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NM EPHT Health Effects: Heart Attack and Air Quality



Did you know there’s a connection between heart health and air pollution?

Heart disease is the leading cause of death in the United States and a major cause of disability. We have long known that things like lack of exercise and poor diet can increase the risk of heart disease. Did you know that how good or bad the air we breathe also affects heart health? Breathing in very small bits of air pollution (fine particle pollution) over a few hours to weeks may trigger cardiovascular events like heart attack or cardiovascular-related death. Cardiovascular-related mortality is even higher among people who are exposed to fine particles for longer periods (e.g. a few years). The Environmental Public Health Tracking Network aims to help New Mexicans understand how the environment and heart health are connected.

Air pollution can affect heart health and can trigger heart attacks and strokes that cause disability and death.

The Air Quality and Cardiovascular Disease Co-Display Dashboard is a tool from the Environmental Public Health Tracking Network that provides information and a visualization of the connection between air quality and heart health.

CVD Dashboard

Co-Display Tool (897.4 KB)

The Tracking Network uses information from many health resources to help understand how air pollution and heart health are connected. It combines data about fine particle pollution, deaths, and population information from public health resources with information from scientific resources that shows how changes in air pollution affect health.

The Connection Between Heart Health and Air Pollution

Fine particle pollution, sometimes referred to as fine particulate matter or PM2.5, is a type of air pollution is made up of tiny particles in the air that are small enough to be breathed deeply into the lungs, where they can affect the heart and more. This type of pollution can cause the air to look hazy.

Exposure to fine particle pollution contributes to cardiovascular disease and death, according to the 2004 American Heart Association’s Scientific Statement on Air Pollution and Cardiovascular Disease. People who breathe fine particle pollution over a long time have more heart problems, like heart attacks, than people who do not breathe this kind of air pollution.

Short-term exposures (only hours or days) to fine particle pollution can increase the risk for heart attack, stroke, heart failure, and irregular heartbeat in some people. Older people and people who have coronary artery disease or structural heart problems that they do not know about are also at increased risk for greater heart problems. The risk for cardiovascular disease and death is increased by short-term (only hours or days) and long-term exposure to fine particle pollution.

Breathing higher amounts of fine particle pollution even for a short time can increase the risk for cardiovascular death. In the United States each year, thousands of people die earlier than normal because they have breathed higher amounts of fine particle pollution for a short time. The World Health Organization has estimated that each year, more than 800,000 deaths are caused by breathing fine particle pollution long term. This pollution ranks thirteenth as a cause of death throughout the world.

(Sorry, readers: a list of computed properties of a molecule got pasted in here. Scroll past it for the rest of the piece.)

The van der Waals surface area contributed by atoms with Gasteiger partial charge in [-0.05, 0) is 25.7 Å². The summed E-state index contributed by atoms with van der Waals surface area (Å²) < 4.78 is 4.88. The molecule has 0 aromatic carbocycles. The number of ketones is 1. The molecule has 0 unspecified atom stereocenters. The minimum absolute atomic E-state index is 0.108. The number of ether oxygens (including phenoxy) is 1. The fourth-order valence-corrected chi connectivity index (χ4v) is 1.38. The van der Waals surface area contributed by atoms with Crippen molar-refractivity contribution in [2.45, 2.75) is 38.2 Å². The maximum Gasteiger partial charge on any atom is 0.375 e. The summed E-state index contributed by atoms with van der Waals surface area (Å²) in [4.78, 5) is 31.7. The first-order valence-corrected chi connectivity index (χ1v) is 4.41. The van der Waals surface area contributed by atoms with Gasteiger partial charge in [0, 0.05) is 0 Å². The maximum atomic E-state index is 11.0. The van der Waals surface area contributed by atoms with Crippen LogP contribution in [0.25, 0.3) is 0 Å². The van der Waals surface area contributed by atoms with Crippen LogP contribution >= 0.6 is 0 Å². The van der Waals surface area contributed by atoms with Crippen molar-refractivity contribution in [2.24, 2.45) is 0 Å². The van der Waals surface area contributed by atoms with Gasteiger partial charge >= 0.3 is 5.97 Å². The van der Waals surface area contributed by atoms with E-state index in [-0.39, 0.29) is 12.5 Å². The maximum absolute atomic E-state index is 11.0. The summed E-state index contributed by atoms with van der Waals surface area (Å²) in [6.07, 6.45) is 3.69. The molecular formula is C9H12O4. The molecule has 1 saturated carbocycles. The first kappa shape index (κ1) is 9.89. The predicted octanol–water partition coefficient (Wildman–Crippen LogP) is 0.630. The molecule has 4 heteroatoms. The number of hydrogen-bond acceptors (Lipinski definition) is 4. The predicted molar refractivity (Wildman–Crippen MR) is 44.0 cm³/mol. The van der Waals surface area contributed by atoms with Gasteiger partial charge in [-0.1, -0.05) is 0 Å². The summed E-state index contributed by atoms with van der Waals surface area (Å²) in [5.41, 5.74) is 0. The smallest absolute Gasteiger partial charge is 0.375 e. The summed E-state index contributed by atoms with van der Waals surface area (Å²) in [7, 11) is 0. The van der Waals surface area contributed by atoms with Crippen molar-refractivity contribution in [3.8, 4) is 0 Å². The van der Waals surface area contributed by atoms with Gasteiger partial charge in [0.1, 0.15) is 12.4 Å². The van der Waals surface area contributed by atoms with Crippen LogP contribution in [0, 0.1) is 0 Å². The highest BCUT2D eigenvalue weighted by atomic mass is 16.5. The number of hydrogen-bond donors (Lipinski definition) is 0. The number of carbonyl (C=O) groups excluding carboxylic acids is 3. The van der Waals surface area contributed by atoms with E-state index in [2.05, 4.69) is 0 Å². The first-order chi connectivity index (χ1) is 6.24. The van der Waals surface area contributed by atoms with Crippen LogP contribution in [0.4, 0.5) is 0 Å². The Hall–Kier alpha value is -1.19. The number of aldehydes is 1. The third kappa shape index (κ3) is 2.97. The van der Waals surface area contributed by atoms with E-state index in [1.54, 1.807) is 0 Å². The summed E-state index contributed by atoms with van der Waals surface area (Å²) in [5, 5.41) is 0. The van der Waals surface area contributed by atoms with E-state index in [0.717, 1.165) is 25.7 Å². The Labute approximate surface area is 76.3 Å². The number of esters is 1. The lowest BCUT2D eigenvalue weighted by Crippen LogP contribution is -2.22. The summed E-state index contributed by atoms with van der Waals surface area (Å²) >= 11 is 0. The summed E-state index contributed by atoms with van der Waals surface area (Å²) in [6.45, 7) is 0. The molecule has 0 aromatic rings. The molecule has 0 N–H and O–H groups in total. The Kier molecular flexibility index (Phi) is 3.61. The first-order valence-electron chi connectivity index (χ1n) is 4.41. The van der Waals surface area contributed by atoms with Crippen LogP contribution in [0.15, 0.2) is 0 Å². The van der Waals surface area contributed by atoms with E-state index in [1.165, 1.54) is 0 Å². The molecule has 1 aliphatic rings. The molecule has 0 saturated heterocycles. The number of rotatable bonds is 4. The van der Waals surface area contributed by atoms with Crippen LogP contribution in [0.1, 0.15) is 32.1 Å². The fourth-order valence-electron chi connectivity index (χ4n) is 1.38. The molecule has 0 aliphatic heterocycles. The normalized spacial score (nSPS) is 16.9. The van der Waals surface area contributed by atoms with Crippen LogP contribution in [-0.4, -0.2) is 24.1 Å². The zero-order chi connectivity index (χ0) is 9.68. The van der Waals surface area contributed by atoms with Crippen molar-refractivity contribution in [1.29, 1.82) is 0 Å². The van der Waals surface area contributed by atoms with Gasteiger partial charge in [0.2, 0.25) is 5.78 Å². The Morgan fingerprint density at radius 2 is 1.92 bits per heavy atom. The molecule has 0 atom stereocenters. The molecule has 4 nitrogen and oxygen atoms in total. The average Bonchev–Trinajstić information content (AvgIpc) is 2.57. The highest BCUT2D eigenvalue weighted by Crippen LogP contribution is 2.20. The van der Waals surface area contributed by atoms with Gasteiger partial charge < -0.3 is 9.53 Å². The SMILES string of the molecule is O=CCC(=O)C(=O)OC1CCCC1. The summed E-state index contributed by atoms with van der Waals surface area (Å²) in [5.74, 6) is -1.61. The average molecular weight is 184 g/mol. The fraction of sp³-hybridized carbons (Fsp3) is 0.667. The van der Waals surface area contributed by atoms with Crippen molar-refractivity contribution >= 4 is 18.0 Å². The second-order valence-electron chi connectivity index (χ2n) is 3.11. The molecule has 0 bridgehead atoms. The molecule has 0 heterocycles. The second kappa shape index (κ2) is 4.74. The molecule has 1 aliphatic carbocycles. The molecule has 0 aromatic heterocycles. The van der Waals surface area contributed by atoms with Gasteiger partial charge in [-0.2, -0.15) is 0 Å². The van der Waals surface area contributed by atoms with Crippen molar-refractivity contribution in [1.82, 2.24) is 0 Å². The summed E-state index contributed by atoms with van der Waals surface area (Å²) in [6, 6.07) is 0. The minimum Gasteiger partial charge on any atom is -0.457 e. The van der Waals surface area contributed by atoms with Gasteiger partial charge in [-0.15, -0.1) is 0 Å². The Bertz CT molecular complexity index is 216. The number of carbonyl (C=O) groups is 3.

Air Pollution and Heart Attacks

Increasingly, investigators both in the United States and abroad have shown significant relationships between air pollutants and increased risk for heart attack and other forms of coronary heart disease.

  • Models have demonstrated increases in heart attack hospitalization rates in relation to fine particles (PM2.5), particularly in sensitive sub-populations such as the elderly, patients with pre-existing heart disease, and particularly those who are survivors of heart attack or those with chronic obstructive pulmonary disease (COPD).
  • An increase of 10 µg/m³ in PM2.5 was associated with a 4.5% elevation in risk of unstable angina (chest pain) and heart attack.
  • Mortality statistics have been linked for a 16-year period to chronic exposure to multiple air pollutants in 500,000 adults who resided across all 50 states.

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 What is Particulate Matter ( PM2.5, and PM10 )?

Particle pollution, also known as particulate matter, in the air includes a mixture of solids and liquid droplets. Some particles are emitted directly; others are formed in the atmosphere when other pollutants react. Particles come in a wide range of sizes. Those particles 10 micrometers or smaller in diameter (PM10) are so small that they can get into the lungs, potentially causing serious health problems. How small? Ten micrometers is smaller than the width of a single human hair.

PM2.5Fine particles are particles 2.5 micrometers or smaller in diameter. These particles are so small they can be detected only with an electron microscope. Examples of fine particles include all types of combustion from sources such as motor vehicles, power plants, residential wood burning,  forest fires, agricultural burning, and some industrial processes.

PM10Coarse dust particles are particles between 2.5 and 10 micrometers in diameter. Sources of coarse particles include crushing or grinding operations and dust stirred up by vehicles traveling on roads.

Learn more about air quality:

Air Quality

Air Quality Data

Wildfire Smoke

Fire, Smoke and Your Health

Heart Attack Risks (previous page)

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